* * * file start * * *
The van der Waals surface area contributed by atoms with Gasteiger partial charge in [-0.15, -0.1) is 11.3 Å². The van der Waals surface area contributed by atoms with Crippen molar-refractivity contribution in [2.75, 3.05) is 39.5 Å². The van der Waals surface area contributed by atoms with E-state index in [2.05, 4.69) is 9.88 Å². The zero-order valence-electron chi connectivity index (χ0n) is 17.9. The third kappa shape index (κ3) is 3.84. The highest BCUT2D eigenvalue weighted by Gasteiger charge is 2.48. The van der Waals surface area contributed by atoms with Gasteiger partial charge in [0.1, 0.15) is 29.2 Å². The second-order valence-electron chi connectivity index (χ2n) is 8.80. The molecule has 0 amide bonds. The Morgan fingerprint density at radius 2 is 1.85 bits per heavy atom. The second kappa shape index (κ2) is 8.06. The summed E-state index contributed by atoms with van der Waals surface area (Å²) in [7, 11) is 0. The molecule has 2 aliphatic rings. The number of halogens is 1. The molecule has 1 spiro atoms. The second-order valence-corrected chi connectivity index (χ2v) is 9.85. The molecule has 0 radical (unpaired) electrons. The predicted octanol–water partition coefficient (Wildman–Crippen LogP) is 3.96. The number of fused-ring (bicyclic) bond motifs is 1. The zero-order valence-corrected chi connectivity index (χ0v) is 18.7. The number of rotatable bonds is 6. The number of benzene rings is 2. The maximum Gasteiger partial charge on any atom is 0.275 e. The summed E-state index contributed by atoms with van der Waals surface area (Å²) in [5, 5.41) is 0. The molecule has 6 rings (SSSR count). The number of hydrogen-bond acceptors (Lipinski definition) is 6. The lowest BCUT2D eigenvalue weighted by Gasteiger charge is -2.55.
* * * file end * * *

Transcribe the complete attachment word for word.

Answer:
The van der Waals surface area contributed by atoms with Gasteiger partial charge in [-0.15, -0.1) is 11.3 Å². The van der Waals surface area contributed by atoms with Crippen molar-refractivity contribution in [2.75, 3.05) is 39.5 Å². The van der Waals surface area contributed by atoms with E-state index in [2.05, 4.69) is 9.88 Å². The zero-order valence-electron chi connectivity index (χ0n) is 17.9. The third kappa shape index (κ3) is 3.84. The highest BCUT2D eigenvalue weighted by Gasteiger charge is 2.48. The van der Waals surface area contributed by atoms with Gasteiger partial charge in [0.1, 0.15) is 29.2 Å². The second-order valence-electron chi connectivity index (χ2n) is 8.80. The molecule has 0 amide bonds. The Morgan fingerprint density at radius 2 is 1.85 bits per heavy atom. The second kappa shape index (κ2) is 8.06. The summed E-state index contributed by atoms with van der Waals surface area (Å²) in [7, 11) is 0. The molecule has 2 aliphatic rings. The number of halogens is 1. The molecule has 1 spiro atoms. The second-order valence-corrected chi connectivity index (χ2v) is 9.85. The molecule has 0 radical (unpaired) electrons. The predicted octanol–water partition coefficient (Wildman–Crippen LogP) is 3.96. The number of fused-ring (bicyclic) bond motifs is 1. The zero-order valence-corrected chi connectivity index (χ0v) is 18.7. The number of rotatable bonds is 6. The number of benzene rings is 2. The maximum Gasteiger partial charge on any atom is 0.275 e. The summed E-state index contributed by atoms with van der Waals surface area (Å²) in [5, 5.41) is 0. The molecule has 6 rings (SSSR count). The number of hydrogen-bond acceptors (Lipinski definition) is 6. The lowest BCUT2D eigenvalue weighted by Gasteiger charge is -2.55.